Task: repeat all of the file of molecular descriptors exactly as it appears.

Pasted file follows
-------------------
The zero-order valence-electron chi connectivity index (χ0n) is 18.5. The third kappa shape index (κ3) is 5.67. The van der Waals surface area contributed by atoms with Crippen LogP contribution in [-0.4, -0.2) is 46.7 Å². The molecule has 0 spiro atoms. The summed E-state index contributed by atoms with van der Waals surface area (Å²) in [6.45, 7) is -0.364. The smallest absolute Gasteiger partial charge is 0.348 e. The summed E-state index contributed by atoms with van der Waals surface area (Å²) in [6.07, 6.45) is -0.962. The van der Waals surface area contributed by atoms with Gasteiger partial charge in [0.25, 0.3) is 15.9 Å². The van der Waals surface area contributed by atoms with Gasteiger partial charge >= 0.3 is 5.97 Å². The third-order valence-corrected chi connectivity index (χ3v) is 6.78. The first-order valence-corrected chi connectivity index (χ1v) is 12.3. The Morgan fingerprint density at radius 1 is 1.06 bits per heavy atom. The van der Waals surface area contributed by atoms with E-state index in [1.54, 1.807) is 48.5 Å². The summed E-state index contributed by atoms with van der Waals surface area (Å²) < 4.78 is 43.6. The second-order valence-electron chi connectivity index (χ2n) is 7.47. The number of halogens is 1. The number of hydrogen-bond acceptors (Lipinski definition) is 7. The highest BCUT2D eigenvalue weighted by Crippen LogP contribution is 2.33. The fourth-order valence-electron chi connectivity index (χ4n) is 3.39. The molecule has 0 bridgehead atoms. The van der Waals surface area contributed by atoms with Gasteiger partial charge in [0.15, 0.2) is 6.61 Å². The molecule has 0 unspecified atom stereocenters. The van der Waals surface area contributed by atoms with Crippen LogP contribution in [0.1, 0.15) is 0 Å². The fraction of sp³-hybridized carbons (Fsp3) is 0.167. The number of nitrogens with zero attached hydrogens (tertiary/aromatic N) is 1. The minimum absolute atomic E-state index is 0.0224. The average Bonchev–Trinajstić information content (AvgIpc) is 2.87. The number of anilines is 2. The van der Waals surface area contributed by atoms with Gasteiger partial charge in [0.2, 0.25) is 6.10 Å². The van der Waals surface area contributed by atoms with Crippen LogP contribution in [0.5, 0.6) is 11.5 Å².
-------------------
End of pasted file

The zero-order valence-electron chi connectivity index (χ0n) is 18.5. The third kappa shape index (κ3) is 5.67. The van der Waals surface area contributed by atoms with Crippen LogP contribution in [-0.4, -0.2) is 46.7 Å². The molecule has 0 spiro atoms. The summed E-state index contributed by atoms with van der Waals surface area (Å²) in [6.45, 7) is -0.364. The smallest absolute Gasteiger partial charge is 0.348 e. The summed E-state index contributed by atoms with van der Waals surface area (Å²) in [6.07, 6.45) is -0.962. The van der Waals surface area contributed by atoms with Gasteiger partial charge in [0.25, 0.3) is 15.9 Å². The van der Waals surface area contributed by atoms with Gasteiger partial charge >= 0.3 is 5.97 Å². The third-order valence-corrected chi connectivity index (χ3v) is 6.78. The first-order valence-corrected chi connectivity index (χ1v) is 12.3. The Morgan fingerprint density at radius 1 is 1.06 bits per heavy atom. The van der Waals surface area contributed by atoms with E-state index in [1.54, 1.807) is 48.5 Å². The summed E-state index contributed by atoms with van der Waals surface area (Å²) < 4.78 is 43.6. The second-order valence-electron chi connectivity index (χ2n) is 7.47. The number of halogens is 1. The number of hydrogen-bond acceptors (Lipinski definition) is 7. The highest BCUT2D eigenvalue weighted by Crippen LogP contribution is 2.33. The fourth-order valence-electron chi connectivity index (χ4n) is 3.39. The molecule has 0 bridgehead atoms. The van der Waals surface area contributed by atoms with Gasteiger partial charge in [0.15, 0.2) is 6.61 Å². The molecule has 0 unspecified atom stereocenters. The van der Waals surface area contributed by atoms with Crippen LogP contribution in [0.1, 0.15) is 0 Å². The fraction of sp³-hybridized carbons (Fsp3) is 0.167. The number of nitrogens with zero attached hydrogens (tertiary/aromatic N) is 1. The minimum absolute atomic E-state index is 0.0224. The average Bonchev–Trinajstić information content (AvgIpc) is 2.87. The number of anilines is 2. The van der Waals surface area contributed by atoms with Gasteiger partial charge in [0.2, 0.25) is 6.10 Å². The van der Waals surface area contributed by atoms with Crippen LogP contribution in [0.5, 0.6) is 11.5 Å².